Cash strapped Sri Lanka has defaulted on its debt for the first time in its history as the country struggles with its worst financial situation.
The last time Sri Lanka experienced such a crisis was 70 years ago.
It comes after a 30 day grace period to repay Ksh.9 billion (U.S$78m) of unpaid debt interest payments expired on Wednesday.
According to a BBC report, the governor of Sri Lanka’s central bank said the country was now in a “pre-emptive default”.
“Our position is very clear, we said that until they come to the restructure, we will not be able to pay. So that’s what you call pre-emptive default,” said the country’s central bank Governor P Nandalal Weerasinghe.
Sri Lanka’s economy has been hit hard by the pandemic, rising energy prices, and populist tax cuts. A chronic shortage of foreign currency and soaring inflation had led to a severe shortage of medicines, fuel and other essentials.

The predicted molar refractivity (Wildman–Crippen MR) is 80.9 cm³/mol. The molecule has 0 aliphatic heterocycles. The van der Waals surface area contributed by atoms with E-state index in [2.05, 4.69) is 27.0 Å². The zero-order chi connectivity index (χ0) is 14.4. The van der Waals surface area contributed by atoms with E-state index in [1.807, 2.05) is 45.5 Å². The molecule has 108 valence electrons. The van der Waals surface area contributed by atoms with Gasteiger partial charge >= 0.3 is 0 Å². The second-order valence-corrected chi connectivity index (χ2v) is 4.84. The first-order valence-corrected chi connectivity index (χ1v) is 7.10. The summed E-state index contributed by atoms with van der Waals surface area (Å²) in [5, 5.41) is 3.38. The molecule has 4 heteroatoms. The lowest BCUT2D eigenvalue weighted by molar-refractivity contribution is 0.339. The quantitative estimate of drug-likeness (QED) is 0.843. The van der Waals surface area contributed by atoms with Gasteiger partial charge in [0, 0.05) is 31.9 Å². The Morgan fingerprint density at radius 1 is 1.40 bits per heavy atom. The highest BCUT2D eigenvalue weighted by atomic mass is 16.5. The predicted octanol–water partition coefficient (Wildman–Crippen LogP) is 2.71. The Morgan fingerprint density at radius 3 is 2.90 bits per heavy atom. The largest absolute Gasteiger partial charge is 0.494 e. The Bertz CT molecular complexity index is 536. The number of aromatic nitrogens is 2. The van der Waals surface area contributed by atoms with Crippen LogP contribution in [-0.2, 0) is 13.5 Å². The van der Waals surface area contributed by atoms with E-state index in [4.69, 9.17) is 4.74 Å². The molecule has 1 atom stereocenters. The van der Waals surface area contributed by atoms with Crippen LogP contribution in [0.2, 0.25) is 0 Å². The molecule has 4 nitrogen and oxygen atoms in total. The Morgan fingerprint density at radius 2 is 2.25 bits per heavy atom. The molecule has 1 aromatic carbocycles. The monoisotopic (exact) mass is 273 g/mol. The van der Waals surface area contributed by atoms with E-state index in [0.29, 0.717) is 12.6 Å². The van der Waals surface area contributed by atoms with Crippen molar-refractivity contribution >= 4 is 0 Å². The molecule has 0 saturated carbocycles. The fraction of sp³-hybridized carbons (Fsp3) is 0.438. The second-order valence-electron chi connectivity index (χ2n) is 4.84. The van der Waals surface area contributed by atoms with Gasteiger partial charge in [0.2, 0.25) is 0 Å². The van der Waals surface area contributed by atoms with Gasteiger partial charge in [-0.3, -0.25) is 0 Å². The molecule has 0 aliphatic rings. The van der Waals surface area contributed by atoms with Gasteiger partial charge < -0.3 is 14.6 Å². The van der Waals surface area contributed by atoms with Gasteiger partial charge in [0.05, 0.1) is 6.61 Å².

Defaults happen when governments are unable to meet some or all of their debt payments to creditors.
The default happens against the backdrop of the country’s worst economic crisis. The energy minister said the country had run out of money to pay for fuel.
Motorists, auto-rickshaw drivers and regular citizens waited in long lines in Colombo to buy fuel and kerosene for cooking on Wednesday, as 22 million people endure hardships amid record inflation, lengthy power blackouts and food insecurity.
Power and Energy Minister Kanchana Wijesekera appealed to people to stop queuing for the next two days, telling parliament that Sri Lanka currently has no dollars to pay for petrol shipments.